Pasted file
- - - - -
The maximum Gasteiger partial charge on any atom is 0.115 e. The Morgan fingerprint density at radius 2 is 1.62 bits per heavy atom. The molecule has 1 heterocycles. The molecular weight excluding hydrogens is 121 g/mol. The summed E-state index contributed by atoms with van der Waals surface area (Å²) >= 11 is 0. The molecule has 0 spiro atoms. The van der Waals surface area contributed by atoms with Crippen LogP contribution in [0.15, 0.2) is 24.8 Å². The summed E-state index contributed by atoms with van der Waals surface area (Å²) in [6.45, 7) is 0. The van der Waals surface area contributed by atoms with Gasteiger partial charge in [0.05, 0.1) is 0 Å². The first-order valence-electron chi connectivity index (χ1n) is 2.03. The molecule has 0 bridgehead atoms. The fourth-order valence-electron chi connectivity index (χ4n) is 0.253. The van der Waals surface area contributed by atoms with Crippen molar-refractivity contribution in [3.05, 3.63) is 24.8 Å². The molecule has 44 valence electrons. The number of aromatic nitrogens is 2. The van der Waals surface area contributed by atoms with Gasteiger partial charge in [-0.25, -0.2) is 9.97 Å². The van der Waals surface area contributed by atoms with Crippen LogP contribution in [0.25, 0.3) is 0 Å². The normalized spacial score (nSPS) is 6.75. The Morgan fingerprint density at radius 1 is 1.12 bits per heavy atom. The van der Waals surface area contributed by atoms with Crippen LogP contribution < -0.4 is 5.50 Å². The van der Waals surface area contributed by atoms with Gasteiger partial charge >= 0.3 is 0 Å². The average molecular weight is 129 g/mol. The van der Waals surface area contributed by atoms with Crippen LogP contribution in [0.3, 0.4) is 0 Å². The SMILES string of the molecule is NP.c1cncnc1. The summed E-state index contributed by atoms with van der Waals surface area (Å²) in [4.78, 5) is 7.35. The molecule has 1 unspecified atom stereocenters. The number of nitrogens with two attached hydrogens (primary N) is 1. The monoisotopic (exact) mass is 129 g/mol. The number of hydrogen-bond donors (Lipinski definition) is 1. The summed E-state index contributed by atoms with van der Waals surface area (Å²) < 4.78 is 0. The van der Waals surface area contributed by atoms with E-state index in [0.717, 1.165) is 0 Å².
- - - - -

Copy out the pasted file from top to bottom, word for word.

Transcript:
The maximum Gasteiger partial charge on any atom is 0.115 e. The Morgan fingerprint density at radius 2 is 1.62 bits per heavy atom. The molecule has 1 heterocycles. The molecular weight excluding hydrogens is 121 g/mol. The summed E-state index contributed by atoms with van der Waals surface area (Å²) >= 11 is 0. The molecule has 0 spiro atoms. The van der Waals surface area contributed by atoms with Crippen LogP contribution in [0.15, 0.2) is 24.8 Å². The summed E-state index contributed by atoms with van der Waals surface area (Å²) in [6.45, 7) is 0. The van der Waals surface area contributed by atoms with Gasteiger partial charge in [0.05, 0.1) is 0 Å². The first-order valence-electron chi connectivity index (χ1n) is 2.03. The molecule has 0 bridgehead atoms. The fourth-order valence-electron chi connectivity index (χ4n) is 0.253. The van der Waals surface area contributed by atoms with Crippen molar-refractivity contribution in [3.05, 3.63) is 24.8 Å². The molecule has 44 valence electrons. The number of aromatic nitrogens is 2. The van der Waals surface area contributed by atoms with Gasteiger partial charge in [-0.25, -0.2) is 9.97 Å². The van der Waals surface area contributed by atoms with Crippen LogP contribution in [0.25, 0.3) is 0 Å². The normalized spacial score (nSPS) is 6.75. The Morgan fingerprint density at radius 1 is 1.12 bits per heavy atom. The van der Waals surface area contributed by atoms with Crippen LogP contribution < -0.4 is 5.50 Å². The van der Waals surface area contributed by atoms with Gasteiger partial charge >= 0.3 is 0 Å². The average molecular weight is 129 g/mol. The van der Waals surface area contributed by atoms with Crippen LogP contribution in [0.3, 0.4) is 0 Å². The SMILES string of the molecule is NP.c1cncnc1. The summed E-state index contributed by atoms with van der Waals surface area (Å²) in [4.78, 5) is 7.35. The molecule has 1 unspecified atom stereocenters. The number of nitrogens with two attached hydrogens (primary N) is 1. The monoisotopic (exact) mass is 129 g/mol. The number of hydrogen-bond donors (Lipinski definition) is 1. The summed E-state index contributed by atoms with van der Waals surface area (Å²) < 4.78 is 0. The van der Waals surface area contributed by atoms with E-state index in [0.717, 1.165) is 0 Å².